Here's what you do. Let's say you budget & hustle really well. Some months you earn more than $1,500, and some months you earn less. No matter how much you earn, to be safe, set up a monthly direct deposit from a checking account (or wherever you keep your income) to move into a savings account. The amount you should deposit monthly, let's pad our budget and round it up to 35% a month.
Here's a breakdown of how we got here:
Total Annual Income: $18,000 x 27.3% (federal) = $4,914 (annual) / 12 = $409.50/monthly set aside
$18,000 x 2.765% state tax = $497.70 (annual) / 12 = $41.50/mo. set aside
$17.661.72 x 1.8% city tax = $324 (annual) / 12 = $27/mo set aside
That adds up to $478 you should set aside from your income each month into your savings account where you will responsibly keep your quarterly tax payments. But to pad your budget and set aside extra in case you totally fuck up, round it up to 35% so you should really set aside $525. If you overpay the IRS, they will give you what you did not owe back to you.
"How do I pay the IRS???"
It's sort of the easiest step, once you set up your online account with the IRS, which requires proof of identity through documentation (i.e. driver's license, birth certificate, social security card, passport).
Then you can use Free File or you can go old school and just mail them your payments, but it's the year 2022 of our lord and everything is on the internet.
E-Commerce & Taxes
Now, if more than $600 dollars of that income is coming from your online store, you're going to be sent a tax form from a site like Venmo, PayPal, Big Cartel, Squarespace, or Shopify. To access these forms, you log into your account and somewhere in the account settings, you should be able to easily find a tab that takes you to documents and tax documents according to year. While they calculate sales tax on your purchases, sales tax is something you also have to file. This is where we're creating a difference between running a business vs. being an independent contractor.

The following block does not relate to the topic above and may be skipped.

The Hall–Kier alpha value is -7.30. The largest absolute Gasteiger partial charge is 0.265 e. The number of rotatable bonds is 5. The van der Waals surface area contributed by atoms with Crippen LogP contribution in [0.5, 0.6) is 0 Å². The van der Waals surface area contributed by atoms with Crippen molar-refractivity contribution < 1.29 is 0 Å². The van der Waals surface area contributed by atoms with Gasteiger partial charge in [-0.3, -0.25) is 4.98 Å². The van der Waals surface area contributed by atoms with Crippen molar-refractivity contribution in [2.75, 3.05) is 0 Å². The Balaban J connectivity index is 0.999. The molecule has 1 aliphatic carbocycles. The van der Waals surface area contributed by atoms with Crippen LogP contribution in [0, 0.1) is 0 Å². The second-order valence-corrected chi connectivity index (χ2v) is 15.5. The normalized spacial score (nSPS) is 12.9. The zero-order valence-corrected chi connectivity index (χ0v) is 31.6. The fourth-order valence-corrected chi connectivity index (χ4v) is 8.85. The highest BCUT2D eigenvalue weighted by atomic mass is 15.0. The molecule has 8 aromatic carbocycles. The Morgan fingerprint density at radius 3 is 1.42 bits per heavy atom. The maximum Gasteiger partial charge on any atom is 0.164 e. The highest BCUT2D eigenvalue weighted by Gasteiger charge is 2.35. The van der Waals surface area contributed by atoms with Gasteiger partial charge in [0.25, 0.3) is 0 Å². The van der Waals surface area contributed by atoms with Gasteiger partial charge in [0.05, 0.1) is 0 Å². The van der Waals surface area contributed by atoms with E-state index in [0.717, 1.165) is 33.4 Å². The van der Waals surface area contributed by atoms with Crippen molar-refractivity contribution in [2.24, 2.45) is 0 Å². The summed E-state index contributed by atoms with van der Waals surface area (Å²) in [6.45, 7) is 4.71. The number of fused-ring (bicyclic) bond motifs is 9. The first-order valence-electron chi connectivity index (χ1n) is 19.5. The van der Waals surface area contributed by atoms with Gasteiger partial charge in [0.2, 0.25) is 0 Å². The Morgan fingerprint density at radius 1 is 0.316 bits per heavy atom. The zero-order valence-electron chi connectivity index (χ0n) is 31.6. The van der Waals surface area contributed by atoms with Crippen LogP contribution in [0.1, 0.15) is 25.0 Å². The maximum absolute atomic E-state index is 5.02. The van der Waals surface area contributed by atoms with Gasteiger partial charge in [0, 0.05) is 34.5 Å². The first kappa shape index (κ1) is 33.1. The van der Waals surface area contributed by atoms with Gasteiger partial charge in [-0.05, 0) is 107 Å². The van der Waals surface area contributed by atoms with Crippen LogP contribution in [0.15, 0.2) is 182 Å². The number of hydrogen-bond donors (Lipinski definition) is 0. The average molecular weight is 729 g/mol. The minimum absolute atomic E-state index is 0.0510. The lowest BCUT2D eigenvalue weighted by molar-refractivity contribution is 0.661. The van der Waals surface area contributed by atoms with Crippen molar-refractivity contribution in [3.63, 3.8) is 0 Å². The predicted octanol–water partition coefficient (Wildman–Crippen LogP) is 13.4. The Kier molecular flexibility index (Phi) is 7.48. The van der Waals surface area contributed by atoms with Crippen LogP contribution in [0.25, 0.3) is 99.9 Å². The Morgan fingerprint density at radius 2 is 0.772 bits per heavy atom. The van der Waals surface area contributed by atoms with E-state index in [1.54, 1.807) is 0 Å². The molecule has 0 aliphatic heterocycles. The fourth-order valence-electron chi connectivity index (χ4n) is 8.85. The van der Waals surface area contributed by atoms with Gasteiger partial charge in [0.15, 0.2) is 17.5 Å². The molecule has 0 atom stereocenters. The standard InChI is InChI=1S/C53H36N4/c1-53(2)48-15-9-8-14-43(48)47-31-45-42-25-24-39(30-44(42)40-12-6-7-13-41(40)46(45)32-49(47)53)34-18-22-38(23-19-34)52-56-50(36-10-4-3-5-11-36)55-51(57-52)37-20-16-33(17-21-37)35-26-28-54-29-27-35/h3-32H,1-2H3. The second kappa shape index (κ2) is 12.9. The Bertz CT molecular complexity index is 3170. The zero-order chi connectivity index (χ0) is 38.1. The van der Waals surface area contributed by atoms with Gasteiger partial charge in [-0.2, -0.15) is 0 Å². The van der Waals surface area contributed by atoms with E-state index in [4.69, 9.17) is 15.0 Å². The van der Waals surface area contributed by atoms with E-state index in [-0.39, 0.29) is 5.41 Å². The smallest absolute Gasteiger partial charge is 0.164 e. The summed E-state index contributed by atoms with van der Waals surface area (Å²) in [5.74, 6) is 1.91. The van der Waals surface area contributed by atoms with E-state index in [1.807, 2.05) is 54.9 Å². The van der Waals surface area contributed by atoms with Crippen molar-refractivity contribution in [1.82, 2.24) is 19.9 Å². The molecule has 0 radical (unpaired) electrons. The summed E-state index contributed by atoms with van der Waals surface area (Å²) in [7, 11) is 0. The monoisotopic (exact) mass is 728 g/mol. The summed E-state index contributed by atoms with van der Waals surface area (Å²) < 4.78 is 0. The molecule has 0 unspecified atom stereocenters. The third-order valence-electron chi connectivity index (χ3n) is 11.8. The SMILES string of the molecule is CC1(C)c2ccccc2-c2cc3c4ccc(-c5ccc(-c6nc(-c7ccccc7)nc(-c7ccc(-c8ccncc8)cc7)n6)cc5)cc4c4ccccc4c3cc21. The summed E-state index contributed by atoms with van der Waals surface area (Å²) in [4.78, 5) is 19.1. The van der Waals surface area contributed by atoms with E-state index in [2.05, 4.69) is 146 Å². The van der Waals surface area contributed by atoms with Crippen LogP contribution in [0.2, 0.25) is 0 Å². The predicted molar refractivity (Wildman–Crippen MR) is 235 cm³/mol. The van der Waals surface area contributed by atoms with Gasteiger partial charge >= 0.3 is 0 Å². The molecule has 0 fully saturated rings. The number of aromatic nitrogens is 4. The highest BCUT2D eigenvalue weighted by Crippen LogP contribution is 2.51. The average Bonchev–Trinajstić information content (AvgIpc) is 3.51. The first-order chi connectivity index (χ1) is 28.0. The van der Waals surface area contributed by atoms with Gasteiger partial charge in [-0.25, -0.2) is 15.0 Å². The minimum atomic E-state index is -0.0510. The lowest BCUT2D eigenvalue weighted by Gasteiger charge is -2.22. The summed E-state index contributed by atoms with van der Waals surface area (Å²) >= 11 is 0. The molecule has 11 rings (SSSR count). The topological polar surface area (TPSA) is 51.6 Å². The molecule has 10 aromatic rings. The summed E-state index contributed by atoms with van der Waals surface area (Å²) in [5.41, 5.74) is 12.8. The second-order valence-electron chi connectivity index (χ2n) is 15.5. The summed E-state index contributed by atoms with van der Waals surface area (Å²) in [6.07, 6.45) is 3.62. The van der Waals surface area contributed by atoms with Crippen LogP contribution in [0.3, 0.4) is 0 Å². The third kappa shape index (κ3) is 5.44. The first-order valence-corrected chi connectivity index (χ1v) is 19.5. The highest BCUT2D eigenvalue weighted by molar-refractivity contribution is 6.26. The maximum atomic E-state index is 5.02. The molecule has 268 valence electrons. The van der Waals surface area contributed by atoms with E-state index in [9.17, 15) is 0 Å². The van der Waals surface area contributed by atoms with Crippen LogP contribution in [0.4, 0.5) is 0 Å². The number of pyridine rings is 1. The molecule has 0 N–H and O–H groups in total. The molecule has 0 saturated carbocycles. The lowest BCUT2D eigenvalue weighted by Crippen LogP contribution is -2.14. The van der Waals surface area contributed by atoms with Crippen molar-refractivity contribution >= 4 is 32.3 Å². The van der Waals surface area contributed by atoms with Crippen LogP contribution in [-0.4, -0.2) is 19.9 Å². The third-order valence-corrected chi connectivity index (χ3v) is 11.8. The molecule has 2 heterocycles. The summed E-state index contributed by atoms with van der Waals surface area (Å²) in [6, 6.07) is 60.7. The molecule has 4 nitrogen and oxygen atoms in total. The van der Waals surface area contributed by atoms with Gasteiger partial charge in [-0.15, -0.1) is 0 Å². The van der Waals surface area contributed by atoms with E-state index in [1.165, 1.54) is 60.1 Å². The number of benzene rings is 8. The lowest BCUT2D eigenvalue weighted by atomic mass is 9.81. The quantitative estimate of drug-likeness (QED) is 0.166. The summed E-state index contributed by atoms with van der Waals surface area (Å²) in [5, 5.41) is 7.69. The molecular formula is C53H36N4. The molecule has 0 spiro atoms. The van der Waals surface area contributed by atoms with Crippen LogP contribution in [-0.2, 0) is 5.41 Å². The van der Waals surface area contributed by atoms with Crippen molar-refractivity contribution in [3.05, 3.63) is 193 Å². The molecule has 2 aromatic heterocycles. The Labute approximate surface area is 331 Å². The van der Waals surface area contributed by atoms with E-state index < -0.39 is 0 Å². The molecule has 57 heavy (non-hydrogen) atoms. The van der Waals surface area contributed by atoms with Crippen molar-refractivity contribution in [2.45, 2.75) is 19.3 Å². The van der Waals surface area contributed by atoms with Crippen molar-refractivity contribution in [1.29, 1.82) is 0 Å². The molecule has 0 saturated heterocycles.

Because I want to avoid more headaches, I avoid this world altogether. But, websites like Shopify do have very informative articles that can help you. Usually, website platforms like these will automatically calculate sales tax for you, so that's easy. Other platforms like NetSuite even provide a Comprehensive List of E-Commerce Sales Tax Laws by State.
I would consult these articles to help you along the way if you are relying heavily on e-commerce to make your earnings. Since I've only really worked as an independent, without e-commerce, I won't give you advice on this subject, but we will talk about how factoring tax payments into your budget will make paying the IRS way easier.
Something else to consider, which can help you get a break on your tax payments, is your write-offs for expenses. These are "necessary" expenses to help you do business, though they don't have to be absolutely indispensable to be considered necessary in the eyes of the IRS. Definitely click the linked article for a deeper dive into expenses and business write-offs.
So, that is our introduction to taxes. Hopefully, that's a good foundation to get you started on your tax journey as an independent artist. Definitely do your research for where you live and take this information with a grain of salt. When in doubt, you can hire an accountant (if you have the money, but that's where budgeting can come into play! Stay tuned for part 2: Budgeting.